Zen & The Anxiety Monster: Living in the Present

In the end, mindfulness is remembrance. We train ourselves to remember the way things are, and then we monitor our thoughts, always checking to see if we’ve forgotten the lay of the land or not. If we did, then we just remember it again. It’s no big deal. Buddha didn’t learn anything new under the Bodhi tree, he just remembered who he was: no one in particular. Just a boring old monk who always lived life on its terms.

 

By John Lee Pendall

Thought isn’t the problem; zen isn’t about silencing all of our thoughts. Mindless, self-absorbed thoughts are the problem.

Nanquan said, “Ordinary mind is the way.” We don’t usually have ordinary minds, we have extraordinary minds—big deal minds. If we’re paying attention, it’s easy to spot the distinction between them. The No Problem Mind is tuned in; it deals with things in calm, reasonable ways. It works with the facts of life and uses thinking as a problem solving tool.

The Big Deal Mind doesn’t solve problems, it dwells on them. It obsesses, second guesses and gets lost in imaginary worlds. Then it forms feelings and wants based on the stories it tells itself. It plucks attention from the here and now and turns it inward to the point that we totally space out and forget what we’re doing.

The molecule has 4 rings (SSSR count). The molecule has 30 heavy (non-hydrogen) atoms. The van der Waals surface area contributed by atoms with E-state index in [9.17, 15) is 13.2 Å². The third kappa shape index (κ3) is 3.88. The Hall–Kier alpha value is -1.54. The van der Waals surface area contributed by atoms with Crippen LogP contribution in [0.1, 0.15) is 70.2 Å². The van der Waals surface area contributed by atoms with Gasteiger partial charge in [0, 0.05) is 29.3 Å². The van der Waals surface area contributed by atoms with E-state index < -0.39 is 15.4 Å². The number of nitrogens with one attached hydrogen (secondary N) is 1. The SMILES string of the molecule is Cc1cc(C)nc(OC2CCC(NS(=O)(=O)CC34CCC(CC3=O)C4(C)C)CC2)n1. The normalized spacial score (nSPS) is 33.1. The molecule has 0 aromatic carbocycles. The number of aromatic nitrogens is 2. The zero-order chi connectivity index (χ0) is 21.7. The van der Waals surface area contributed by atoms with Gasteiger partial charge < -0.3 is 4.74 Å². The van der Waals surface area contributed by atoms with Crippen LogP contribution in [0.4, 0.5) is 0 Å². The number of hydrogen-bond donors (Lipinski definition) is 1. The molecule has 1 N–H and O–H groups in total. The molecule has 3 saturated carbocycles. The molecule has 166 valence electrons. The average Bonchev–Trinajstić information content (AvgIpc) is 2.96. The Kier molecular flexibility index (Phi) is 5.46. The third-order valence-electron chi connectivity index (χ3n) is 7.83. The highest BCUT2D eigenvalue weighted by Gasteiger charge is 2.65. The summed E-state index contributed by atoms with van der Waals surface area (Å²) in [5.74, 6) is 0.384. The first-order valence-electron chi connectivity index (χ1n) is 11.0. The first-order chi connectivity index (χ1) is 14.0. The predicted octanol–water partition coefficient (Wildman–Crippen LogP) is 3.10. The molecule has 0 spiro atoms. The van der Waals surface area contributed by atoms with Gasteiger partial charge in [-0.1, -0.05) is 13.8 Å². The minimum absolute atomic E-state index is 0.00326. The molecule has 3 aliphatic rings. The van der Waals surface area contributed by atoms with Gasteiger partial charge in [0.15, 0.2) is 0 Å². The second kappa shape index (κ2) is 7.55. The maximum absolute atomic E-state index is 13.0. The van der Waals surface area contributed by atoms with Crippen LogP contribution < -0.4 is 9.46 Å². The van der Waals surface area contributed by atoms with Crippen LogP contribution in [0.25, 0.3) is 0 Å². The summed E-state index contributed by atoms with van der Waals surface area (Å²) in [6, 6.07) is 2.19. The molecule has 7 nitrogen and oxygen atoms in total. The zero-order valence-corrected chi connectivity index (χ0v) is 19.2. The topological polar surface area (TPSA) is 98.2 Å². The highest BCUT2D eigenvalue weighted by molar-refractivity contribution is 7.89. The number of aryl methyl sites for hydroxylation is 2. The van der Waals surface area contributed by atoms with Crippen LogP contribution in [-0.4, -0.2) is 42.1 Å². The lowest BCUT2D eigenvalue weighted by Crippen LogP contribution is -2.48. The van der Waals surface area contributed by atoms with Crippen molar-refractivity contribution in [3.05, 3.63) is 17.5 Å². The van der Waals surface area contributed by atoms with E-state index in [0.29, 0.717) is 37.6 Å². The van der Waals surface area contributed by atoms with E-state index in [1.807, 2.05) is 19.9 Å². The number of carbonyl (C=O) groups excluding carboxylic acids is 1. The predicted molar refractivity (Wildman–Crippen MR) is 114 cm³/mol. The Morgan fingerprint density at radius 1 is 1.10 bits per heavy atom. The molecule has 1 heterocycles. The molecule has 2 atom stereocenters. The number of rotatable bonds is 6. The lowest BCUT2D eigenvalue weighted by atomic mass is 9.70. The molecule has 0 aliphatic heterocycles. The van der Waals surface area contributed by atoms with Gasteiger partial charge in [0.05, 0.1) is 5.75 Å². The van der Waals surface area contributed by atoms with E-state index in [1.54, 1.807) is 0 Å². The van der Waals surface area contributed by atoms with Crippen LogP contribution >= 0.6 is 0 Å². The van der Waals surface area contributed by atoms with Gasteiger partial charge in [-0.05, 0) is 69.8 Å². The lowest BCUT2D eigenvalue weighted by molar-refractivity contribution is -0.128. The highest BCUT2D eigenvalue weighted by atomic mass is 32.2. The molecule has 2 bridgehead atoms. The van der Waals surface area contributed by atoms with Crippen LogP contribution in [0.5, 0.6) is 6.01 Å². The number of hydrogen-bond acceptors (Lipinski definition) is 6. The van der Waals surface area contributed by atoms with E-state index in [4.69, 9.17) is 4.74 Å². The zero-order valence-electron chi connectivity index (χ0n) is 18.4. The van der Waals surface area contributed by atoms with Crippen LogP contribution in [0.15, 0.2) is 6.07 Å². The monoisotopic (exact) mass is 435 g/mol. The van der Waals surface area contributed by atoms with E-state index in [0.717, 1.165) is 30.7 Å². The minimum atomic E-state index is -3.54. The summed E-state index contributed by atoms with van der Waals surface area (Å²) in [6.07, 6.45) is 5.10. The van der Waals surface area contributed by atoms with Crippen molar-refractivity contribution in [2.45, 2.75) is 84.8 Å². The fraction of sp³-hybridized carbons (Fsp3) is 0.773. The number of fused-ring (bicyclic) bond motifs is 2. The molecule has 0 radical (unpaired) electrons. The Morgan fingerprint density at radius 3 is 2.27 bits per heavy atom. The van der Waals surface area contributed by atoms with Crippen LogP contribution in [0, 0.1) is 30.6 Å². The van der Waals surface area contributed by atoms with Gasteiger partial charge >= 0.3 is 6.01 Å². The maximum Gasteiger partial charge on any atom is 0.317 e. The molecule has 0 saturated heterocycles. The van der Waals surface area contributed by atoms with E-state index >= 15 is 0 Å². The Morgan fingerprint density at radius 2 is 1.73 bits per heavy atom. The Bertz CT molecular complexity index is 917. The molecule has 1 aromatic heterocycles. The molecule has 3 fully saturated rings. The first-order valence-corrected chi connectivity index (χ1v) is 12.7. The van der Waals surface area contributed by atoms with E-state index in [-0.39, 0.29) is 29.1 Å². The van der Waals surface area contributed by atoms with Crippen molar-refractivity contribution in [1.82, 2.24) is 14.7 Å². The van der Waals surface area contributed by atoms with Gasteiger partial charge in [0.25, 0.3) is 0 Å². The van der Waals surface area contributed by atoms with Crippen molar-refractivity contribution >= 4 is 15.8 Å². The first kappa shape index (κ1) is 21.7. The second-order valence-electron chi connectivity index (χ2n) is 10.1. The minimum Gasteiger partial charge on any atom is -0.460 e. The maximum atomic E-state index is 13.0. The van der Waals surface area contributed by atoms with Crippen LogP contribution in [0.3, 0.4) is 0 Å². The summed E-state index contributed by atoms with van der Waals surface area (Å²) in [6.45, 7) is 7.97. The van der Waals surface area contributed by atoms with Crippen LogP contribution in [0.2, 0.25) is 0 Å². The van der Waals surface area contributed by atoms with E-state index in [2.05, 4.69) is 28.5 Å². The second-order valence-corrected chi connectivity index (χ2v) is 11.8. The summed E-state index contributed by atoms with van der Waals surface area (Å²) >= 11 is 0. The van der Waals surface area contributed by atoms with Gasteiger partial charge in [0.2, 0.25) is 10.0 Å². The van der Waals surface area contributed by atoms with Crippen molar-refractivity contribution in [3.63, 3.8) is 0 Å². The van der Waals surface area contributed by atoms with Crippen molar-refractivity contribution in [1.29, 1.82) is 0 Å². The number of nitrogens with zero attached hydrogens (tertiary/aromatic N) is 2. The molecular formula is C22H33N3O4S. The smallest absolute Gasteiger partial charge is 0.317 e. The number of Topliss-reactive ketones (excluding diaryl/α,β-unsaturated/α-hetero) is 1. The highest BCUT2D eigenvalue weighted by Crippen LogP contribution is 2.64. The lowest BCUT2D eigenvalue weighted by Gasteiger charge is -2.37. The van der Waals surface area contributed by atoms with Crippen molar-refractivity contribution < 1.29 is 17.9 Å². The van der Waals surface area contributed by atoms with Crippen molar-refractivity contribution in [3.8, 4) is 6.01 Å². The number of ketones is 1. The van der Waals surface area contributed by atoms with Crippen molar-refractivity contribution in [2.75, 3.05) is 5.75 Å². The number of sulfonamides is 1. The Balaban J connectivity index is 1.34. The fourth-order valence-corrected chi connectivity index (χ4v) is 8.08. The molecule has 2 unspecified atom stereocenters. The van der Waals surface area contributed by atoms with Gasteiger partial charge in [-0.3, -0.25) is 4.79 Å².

The Big Deal Mind’s main focus is enhancing life, not seeing things as they are.

Most of the problems in the world are caused by the Big Deal Mind, by living from a self-referential perspective. People harbor these imaginary worlds and then suffer until they can bring them to life. But these make-believe lands always come at the expense of someone else’s make-believe land, no matter how benevolent our ideals may be.

And, no matter what, the Big Deal Mind is never satisfied for long because “good enough” is never good enough for it. It needs extraordinary, and if it doesn’t get extraordinary joy, it creates extraordinary pain. Either way, it has met its goal.

I’m probably going to have to move in with my grandma soon. She has Alzheimer’s, and her caregivers—my aunt and uncle—are being evicted, so I need to be there for her. I said, “Yes,” without hesitation since there didn’t seem to be any reason for me to say no. It was simple. The next day, I started thinking about it a bit more. I started pondering what it’ll be like being a caregiver. I started contemplating my responsibilities and all the changes I’m about to go through.

That’s when I started to experience a little anxiety and self-doubt. Before those Big Deal thoughts showed up, I was fine. The problem was clear, and the solution was obvious. Suddenly, the waters started getting choppy, which unsettled the mud at the bottom of the pond. The moon’s reflection grew distorted, and instead of recognizing that this was all in my mind, I started thinking that the moon itself was out of sorts.